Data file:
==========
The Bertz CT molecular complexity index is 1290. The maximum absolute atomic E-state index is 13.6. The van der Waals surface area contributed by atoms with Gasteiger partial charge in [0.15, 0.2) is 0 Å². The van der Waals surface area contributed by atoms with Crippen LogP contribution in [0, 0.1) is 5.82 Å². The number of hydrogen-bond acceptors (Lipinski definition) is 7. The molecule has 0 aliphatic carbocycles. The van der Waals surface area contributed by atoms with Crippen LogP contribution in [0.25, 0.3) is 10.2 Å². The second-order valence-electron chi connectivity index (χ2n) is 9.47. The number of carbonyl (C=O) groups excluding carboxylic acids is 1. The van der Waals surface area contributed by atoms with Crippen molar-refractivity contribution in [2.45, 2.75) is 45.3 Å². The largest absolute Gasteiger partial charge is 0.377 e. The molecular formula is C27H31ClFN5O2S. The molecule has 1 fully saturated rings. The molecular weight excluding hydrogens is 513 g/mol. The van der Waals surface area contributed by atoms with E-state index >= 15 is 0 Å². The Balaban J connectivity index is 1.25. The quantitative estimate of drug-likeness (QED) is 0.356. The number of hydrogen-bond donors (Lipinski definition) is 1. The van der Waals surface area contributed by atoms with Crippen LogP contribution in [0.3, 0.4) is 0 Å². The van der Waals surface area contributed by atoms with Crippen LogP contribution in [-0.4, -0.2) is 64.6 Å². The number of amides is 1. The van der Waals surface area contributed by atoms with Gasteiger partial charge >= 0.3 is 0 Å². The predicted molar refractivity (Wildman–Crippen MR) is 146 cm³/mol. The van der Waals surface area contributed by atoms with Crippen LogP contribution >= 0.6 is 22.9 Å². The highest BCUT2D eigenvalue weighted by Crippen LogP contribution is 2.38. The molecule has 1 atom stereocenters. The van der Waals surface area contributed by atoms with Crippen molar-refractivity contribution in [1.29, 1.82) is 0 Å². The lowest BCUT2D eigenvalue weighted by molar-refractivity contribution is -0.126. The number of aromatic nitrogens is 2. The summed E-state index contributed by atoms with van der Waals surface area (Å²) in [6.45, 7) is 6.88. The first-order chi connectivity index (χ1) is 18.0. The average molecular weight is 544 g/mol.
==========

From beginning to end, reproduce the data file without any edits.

The Bertz CT molecular complexity index is 1290. The maximum absolute atomic E-state index is 13.6. The van der Waals surface area contributed by atoms with Gasteiger partial charge in [0.15, 0.2) is 0 Å². The van der Waals surface area contributed by atoms with Crippen LogP contribution in [0, 0.1) is 5.82 Å². The number of hydrogen-bond acceptors (Lipinski definition) is 7. The molecule has 0 aliphatic carbocycles. The van der Waals surface area contributed by atoms with Crippen LogP contribution in [0.25, 0.3) is 10.2 Å². The second-order valence-electron chi connectivity index (χ2n) is 9.47. The number of carbonyl (C=O) groups excluding carboxylic acids is 1. The van der Waals surface area contributed by atoms with Crippen molar-refractivity contribution in [2.45, 2.75) is 45.3 Å². The largest absolute Gasteiger partial charge is 0.377 e. The molecular formula is C27H31ClFN5O2S. The molecule has 1 fully saturated rings. The molecular weight excluding hydrogens is 513 g/mol. The van der Waals surface area contributed by atoms with E-state index >= 15 is 0 Å². The Balaban J connectivity index is 1.25. The quantitative estimate of drug-likeness (QED) is 0.356. The number of hydrogen-bond donors (Lipinski definition) is 1. The van der Waals surface area contributed by atoms with Crippen LogP contribution in [0.3, 0.4) is 0 Å². The van der Waals surface area contributed by atoms with Crippen LogP contribution in [-0.4, -0.2) is 64.6 Å². The number of amides is 1. The van der Waals surface area contributed by atoms with Gasteiger partial charge >= 0.3 is 0 Å². The predicted molar refractivity (Wildman–Crippen MR) is 146 cm³/mol. The van der Waals surface area contributed by atoms with Crippen LogP contribution >= 0.6 is 22.9 Å². The highest BCUT2D eigenvalue weighted by Crippen LogP contribution is 2.38. The molecule has 1 atom stereocenters. The van der Waals surface area contributed by atoms with Crippen molar-refractivity contribution in [1.29, 1.82) is 0 Å². The lowest BCUT2D eigenvalue weighted by molar-refractivity contribution is -0.126. The number of aromatic nitrogens is 2. The summed E-state index contributed by atoms with van der Waals surface area (Å²) in [6.45, 7) is 6.88. The first-order chi connectivity index (χ1) is 18.0. The average molecular weight is 544 g/mol.